The court has ordered a home-owner to strip out architectural features after finding the house was an infringement of copyright.
A shared taste for French provincial architecture with tropical flourishes has raised a few interesting issues in the application of copyright law to building designs, particularly remedial orders (Coles v Dormer  QSC 224).
Mr and Mrs Spicer had some detailed plans and design ideas for their future home. They engaged Mr Skyring, a building designer, to translate these into a comprehensive set of architectural and structural plans. Along the way, they reviewed and commented upon his work, with Mr Skyring making modifications as required by his clients.
Fast forward to the completed house, which the Spicers put up for sale. Two couples, the Bredens and the Coles, were struck by what they considered its unique appearances, but only the Coles succeeded in this battle for ownership. The Bredens then bought a lot three houses' away (and within sight of the Coles' new home), and contracted the Spicers' builders to build a house for them.
Getting wind of this, the Coles talked to the builders and got what they thought was an agreement to alter the front of the Bredens' new home so that their own home retained its uniqueness. The Coles also took the precaution of getting Skyring to assign his copyright in the plans to them. The Bredens' home did not however reflect their requested changes. Their next step was a lawyer's letters, and then litigation against the builders and the Bredens.
Who is the author of the plans?
The defendants argued that the Spicers' initial work was enough to make them co-authors of the plans: the work involved in the Skyring house plans was really just a continuum of the existing original work of the Spicers.
Justice Henry said no. Applying IceTV Pty Ltd v Nine Network Australia Pty Ltd, he held that the Spicers' initial work and Skyring's plans were two separate works, and the Spicers' feedback was not enough to make them joint authors of those finished plans.
Was the assignment effective?
The defendants said it wasn't ) but that even if it were, the Coles acquired no accrued rights of action for any infringement. By the time the copyright was assigned, their own plans had been produced.
This argument failed; both the plan, and the house (a separate infringement) were produced post-assignment.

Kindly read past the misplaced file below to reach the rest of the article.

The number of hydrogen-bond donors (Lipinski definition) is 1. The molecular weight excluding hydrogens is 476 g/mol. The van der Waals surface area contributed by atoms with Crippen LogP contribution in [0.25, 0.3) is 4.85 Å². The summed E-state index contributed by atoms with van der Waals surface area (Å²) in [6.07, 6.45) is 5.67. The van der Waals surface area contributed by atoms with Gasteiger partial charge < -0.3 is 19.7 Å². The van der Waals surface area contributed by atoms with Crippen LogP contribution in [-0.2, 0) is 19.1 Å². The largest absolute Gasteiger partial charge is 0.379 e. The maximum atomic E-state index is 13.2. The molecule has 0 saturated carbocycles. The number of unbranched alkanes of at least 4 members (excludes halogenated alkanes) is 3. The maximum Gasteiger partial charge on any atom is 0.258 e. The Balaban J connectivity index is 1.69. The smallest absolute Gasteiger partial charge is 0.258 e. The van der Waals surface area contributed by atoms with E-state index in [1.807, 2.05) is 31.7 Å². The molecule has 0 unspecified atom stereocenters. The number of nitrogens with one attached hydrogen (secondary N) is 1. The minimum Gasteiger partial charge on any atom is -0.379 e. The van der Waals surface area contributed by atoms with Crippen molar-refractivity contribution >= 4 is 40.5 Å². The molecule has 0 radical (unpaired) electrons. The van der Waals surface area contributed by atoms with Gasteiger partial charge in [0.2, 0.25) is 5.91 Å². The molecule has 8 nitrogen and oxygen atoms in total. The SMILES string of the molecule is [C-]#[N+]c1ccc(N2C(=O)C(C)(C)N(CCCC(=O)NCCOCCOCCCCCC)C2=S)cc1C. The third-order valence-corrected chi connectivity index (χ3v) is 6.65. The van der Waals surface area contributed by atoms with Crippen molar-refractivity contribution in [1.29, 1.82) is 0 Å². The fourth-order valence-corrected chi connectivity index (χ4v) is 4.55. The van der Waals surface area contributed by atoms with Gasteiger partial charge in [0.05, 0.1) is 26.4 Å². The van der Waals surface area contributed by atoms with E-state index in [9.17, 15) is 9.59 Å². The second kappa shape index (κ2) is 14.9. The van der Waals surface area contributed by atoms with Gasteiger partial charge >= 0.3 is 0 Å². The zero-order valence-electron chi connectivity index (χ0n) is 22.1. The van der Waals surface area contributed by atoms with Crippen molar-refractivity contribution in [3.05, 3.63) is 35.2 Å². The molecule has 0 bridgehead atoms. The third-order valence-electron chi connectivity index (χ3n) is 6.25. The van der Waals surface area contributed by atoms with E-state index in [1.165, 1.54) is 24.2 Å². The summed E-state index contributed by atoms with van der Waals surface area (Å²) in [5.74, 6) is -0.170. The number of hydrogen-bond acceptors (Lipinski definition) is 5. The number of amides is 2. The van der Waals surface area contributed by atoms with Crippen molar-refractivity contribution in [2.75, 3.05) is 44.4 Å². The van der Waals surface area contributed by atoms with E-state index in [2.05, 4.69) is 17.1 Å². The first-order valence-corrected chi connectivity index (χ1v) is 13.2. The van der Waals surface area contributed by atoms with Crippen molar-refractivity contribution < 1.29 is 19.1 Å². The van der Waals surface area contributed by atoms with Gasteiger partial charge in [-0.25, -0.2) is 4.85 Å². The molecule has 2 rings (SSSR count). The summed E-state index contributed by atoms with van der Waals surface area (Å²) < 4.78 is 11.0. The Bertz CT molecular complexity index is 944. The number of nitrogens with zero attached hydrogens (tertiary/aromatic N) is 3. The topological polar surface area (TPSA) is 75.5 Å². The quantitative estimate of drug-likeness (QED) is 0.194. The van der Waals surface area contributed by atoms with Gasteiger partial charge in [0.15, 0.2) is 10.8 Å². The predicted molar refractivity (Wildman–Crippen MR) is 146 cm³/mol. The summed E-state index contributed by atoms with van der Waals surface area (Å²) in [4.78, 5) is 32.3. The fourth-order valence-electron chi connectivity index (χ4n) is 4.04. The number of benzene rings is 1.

The judge found there was substantial copying:
"The elements of similarity are not merely found in the repeated coincidence of the lineal and spatial forms on the plans but also in identical notations upon the plans. In one instance identified by Mr Gleeson an error in the Skyring house plans about window height was replicated in the Breden house plans. In another a reference to the location of a bathroom window in the Skyring house plans was replicated in the Breden house plans notwithstanding that a variation in the layout of the Breden house, necessitated by the nature of the block, meant the window should have been on the opposite side. In short it is obvious copying on a substantial scale must have occurred "
It implicitly followed that any house constructed from such plans was also an infringement. To remove any doubt, Justice Henry compared the two houses visually, and found substantial copying between the two.
What can the court order?
So, the Coles took lawful steps to prevent the infringement, and yet it happened anyway. How can the court help them?
Under section 115 of the Copyright Act, the court can grant an injunction, and either order damages or an account of profits. The plaintiffs argued the infringing copy made their home less unusual, and hence there was a potential diminution of its value.
Here, given "the defendants’ conduct in knowingly continuing with construction of a nearly identical residence and taking the commercial risk of not altering the external indicia of replication, it ought not be assumed the additional damages absent an injunction would be small."
But assessment of damages or an account of profits could wait for another day.
An injunction can be a pretty strong response ‒ even possibly oppressive ‒ but in this case "the defendants chose to press on and build the house after being warned of the consequences. Indeed they continued to build well knowing this action was afoot."
As a result they have been ordered to strip away many of the exterior features that presumably charmed them so much in the first place: arched and round windows, stone edge trim on the corners and dormer roofs will all have to go.
The plans used by the Bredens and their builders do not, however, have to be handed over. There's no evidence the defendants are about to build another house from them, and the plans might be needed for any further work on the house.